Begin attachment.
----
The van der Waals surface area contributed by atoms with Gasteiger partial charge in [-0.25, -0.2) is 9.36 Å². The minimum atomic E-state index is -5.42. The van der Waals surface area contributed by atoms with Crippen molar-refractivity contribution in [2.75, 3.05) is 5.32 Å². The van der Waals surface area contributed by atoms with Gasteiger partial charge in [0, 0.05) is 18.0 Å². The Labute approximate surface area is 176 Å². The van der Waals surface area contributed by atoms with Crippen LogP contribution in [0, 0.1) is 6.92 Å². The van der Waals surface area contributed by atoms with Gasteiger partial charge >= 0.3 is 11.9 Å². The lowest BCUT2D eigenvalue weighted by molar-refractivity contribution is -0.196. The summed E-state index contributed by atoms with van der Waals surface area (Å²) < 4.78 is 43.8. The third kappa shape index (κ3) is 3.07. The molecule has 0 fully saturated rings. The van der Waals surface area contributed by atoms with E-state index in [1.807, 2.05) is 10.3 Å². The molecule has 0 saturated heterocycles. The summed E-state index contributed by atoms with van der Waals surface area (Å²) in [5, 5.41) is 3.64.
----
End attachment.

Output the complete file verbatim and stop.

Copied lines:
The van der Waals surface area contributed by atoms with Gasteiger partial charge in [-0.25, -0.2) is 9.36 Å². The minimum atomic E-state index is -5.42. The van der Waals surface area contributed by atoms with Crippen molar-refractivity contribution in [2.75, 3.05) is 5.32 Å². The van der Waals surface area contributed by atoms with Gasteiger partial charge in [0, 0.05) is 18.0 Å². The Labute approximate surface area is 176 Å². The van der Waals surface area contributed by atoms with Crippen LogP contribution in [0, 0.1) is 6.92 Å². The van der Waals surface area contributed by atoms with Gasteiger partial charge >= 0.3 is 11.9 Å². The lowest BCUT2D eigenvalue weighted by molar-refractivity contribution is -0.196. The summed E-state index contributed by atoms with van der Waals surface area (Å²) < 4.78 is 43.8. The third kappa shape index (κ3) is 3.07. The molecule has 0 fully saturated rings. The van der Waals surface area contributed by atoms with E-state index in [1.807, 2.05) is 10.3 Å². The molecule has 0 saturated heterocycles. The summed E-state index contributed by atoms with van der Waals surface area (Å²) in [5, 5.41) is 3.64.